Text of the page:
From art, music to sailor of the year
MARINE CORPS AIR STATION IWAKUNI, Japan -- Every year there is a sailor that stands out among the rest throughout various Marine Corps bases and air stations in the Pacific and earns the title of Marine Corps Installations Pacific Junior Sailor of the Year.
On March 10, 2016, Petty Officer 3rd Class Jason Aguirre, a logistics specialist with Headquarters and Headquarters Squadron on Marine Corps Air Station Iwakuni, Japan, earned the title of the MCIPAC Junior Sailor of the Year for 2015. Aguirre said he went from a content life at home to joining the Navy and becoming a greater person and friend.
Before joining the Navy, Aguirre said he was interested in art, music, and painting and was satisfied with where he was.
“I have never really applied myself to anything, and eventually, I started to realize that I needed to do something better with myself — serve my country,” said Aguirre. My dad wanted me to join the military. He and my brother were in the Navy. My other brother was in the Army and my sister was in the Air Force.”
Aguirre said once he arrived in Iwakuni, he saw it as a fresh start and sought to better himself.
“I’m into martial arts and grappling,” said Aguirre. “It’s something that I was interested in before I joined the military. Being here provided me an opportunity so I thought I would do it. In a way, I set out for Sailor of the Year.”
Seaman Jorge Barragandeandres, a hazardous material clerk at the Hazardous Minimization Center, said Aguirre works hard on a daily basis and has never missed a step or procrastinated.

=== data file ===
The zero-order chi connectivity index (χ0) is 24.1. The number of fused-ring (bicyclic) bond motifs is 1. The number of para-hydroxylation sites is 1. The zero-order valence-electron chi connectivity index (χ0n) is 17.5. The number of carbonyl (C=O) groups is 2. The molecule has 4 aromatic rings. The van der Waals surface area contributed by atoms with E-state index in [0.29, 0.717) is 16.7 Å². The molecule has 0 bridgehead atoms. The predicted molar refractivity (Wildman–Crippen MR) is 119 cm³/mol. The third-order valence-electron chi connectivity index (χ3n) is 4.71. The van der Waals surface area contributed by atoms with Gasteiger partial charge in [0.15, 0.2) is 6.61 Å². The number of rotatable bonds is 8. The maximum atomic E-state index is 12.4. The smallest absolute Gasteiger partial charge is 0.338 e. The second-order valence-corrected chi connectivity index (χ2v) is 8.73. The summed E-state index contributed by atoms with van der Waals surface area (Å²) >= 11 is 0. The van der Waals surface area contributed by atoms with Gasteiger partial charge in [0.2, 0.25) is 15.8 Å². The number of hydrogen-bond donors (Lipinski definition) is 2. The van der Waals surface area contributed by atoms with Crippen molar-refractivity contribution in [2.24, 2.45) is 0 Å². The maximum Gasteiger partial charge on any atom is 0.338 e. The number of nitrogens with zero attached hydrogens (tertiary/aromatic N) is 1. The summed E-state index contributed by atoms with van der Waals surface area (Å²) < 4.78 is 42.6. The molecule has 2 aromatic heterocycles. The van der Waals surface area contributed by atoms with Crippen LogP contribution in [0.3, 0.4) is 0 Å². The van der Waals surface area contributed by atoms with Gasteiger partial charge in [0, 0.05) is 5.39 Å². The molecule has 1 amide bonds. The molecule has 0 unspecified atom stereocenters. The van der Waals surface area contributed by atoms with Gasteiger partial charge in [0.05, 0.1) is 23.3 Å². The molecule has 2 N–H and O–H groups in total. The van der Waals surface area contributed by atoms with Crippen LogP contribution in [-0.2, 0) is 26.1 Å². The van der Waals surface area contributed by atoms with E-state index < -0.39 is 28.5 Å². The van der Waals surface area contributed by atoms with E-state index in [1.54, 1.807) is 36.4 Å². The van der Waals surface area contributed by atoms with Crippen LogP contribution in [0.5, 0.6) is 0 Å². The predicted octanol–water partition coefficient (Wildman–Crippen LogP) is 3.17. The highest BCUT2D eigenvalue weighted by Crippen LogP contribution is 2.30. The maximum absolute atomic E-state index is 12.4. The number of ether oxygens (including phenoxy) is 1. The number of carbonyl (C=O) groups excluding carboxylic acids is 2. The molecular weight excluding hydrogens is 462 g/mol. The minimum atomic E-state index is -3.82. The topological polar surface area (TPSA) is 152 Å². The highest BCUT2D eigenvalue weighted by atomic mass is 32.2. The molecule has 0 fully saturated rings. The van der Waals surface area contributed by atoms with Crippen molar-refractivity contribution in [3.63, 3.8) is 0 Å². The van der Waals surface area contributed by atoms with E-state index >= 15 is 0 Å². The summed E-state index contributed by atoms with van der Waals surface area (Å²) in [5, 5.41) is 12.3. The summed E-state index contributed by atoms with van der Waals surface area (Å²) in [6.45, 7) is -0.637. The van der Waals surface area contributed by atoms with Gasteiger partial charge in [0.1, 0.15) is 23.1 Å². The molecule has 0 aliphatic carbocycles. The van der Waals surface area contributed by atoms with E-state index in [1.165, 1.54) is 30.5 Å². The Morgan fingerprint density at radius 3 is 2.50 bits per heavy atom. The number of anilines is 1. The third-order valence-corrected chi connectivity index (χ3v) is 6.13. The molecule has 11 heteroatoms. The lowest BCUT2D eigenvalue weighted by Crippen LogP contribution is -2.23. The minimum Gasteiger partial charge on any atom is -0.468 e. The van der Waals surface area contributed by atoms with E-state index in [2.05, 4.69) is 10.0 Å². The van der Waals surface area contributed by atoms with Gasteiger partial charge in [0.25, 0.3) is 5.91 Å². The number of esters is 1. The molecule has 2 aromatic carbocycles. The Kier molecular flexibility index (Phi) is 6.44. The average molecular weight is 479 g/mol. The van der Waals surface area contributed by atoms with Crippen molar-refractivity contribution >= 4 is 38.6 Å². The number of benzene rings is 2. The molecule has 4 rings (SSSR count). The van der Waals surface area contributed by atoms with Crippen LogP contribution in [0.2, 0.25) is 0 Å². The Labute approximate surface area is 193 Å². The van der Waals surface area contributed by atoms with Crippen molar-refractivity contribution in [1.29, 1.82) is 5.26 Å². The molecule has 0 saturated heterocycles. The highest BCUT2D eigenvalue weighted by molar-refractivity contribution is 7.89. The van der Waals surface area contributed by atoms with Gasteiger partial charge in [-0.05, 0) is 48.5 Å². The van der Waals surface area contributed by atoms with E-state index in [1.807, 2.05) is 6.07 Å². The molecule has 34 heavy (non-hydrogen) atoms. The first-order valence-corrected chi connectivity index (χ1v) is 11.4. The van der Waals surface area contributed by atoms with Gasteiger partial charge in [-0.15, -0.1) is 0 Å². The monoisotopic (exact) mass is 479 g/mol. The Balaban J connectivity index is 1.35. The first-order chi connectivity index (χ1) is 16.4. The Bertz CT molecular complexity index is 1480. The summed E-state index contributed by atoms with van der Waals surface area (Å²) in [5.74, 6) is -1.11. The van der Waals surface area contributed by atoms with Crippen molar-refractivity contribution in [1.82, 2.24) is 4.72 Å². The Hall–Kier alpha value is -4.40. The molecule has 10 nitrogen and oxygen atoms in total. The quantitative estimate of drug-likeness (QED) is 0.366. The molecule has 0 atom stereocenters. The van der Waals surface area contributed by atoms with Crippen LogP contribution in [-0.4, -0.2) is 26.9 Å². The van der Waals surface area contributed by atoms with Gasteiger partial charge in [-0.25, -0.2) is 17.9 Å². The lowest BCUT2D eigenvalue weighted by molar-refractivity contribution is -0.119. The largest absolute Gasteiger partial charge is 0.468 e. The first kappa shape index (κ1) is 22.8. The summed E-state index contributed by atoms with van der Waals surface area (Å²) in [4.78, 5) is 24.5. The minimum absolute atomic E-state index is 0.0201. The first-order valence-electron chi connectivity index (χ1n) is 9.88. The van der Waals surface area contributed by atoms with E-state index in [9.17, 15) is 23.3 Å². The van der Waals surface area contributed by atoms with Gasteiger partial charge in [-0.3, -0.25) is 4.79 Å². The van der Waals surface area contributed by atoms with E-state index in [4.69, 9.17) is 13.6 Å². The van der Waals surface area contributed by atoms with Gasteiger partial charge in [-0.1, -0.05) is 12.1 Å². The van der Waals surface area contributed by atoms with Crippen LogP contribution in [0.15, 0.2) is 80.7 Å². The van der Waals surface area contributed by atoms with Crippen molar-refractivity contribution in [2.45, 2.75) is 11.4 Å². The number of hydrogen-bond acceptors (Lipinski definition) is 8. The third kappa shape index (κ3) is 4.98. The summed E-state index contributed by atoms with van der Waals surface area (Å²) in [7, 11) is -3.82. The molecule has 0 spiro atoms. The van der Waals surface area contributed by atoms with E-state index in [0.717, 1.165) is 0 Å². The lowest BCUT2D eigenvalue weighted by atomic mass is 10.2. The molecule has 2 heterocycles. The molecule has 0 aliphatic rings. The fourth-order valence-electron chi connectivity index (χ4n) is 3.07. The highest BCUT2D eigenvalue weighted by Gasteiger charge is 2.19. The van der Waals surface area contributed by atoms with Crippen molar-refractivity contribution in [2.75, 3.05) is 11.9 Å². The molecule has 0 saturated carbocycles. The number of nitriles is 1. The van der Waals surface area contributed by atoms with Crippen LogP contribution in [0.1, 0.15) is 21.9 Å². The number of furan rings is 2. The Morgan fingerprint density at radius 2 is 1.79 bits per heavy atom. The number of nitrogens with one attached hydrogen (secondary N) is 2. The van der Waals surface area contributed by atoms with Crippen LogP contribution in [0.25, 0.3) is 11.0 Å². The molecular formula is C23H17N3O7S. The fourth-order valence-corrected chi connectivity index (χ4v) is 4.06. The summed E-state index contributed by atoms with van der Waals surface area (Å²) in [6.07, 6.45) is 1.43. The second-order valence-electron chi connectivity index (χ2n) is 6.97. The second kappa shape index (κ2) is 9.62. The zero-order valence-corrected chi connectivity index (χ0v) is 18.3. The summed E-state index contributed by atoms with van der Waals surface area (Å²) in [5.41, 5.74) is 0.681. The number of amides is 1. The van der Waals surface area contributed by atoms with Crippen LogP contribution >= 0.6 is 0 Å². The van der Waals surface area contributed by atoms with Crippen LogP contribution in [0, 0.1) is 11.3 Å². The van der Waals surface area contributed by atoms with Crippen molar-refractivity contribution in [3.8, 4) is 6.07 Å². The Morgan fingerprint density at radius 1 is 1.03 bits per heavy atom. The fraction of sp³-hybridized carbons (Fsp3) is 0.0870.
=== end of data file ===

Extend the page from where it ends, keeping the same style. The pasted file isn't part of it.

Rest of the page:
“During my time here, I have never seen a sailor stand out the way he has,” said Barragandeandres. “He has so much under his belt such as school, collateral aside from work duties, participating in the Marine Corps Martial Arts Program, and becoming the MCIPAC Sailor of the Year. That is a big deal and is something everyone on this base should look up to. He is an inspiration.”
Aguirre said becoming sailor of the year wasn’t an easy task and participating in Marine Corps activities helped him achieve his newly appointed title.
“Standing out is hard because everyone is on a level playing field,” said Aguirre. “Most of us are new to the Navy, so it’s hard to shine, but being on a Marine Corps base, I figured I would do some Marine Corps things. I started to partake in MCMAP and hang out with more Marines. I completed some courses and seeing the camaraderie between the sailors and Marines was awesome.”
Barragandeandres said Aguirre has been a great teacher and taught him everything he knows while at the Hazardous Minimization Center.
“I want to apply everything that he has taught me not only into my professional life, but also on a personal level,” said Barragandeandres. “He’s not just a great worker but also a great person. His success drives me to better myself. He’s an amazing friend, and I’m glad I have been provided the opportunity to know him.”
Aguirre said he is grateful for the award and plans to continue bettering himself.
“Receiving this award is a stepping stone — the first step toward something great,” said Aguirre. “I am really excited about this award and can only go forward from here.”
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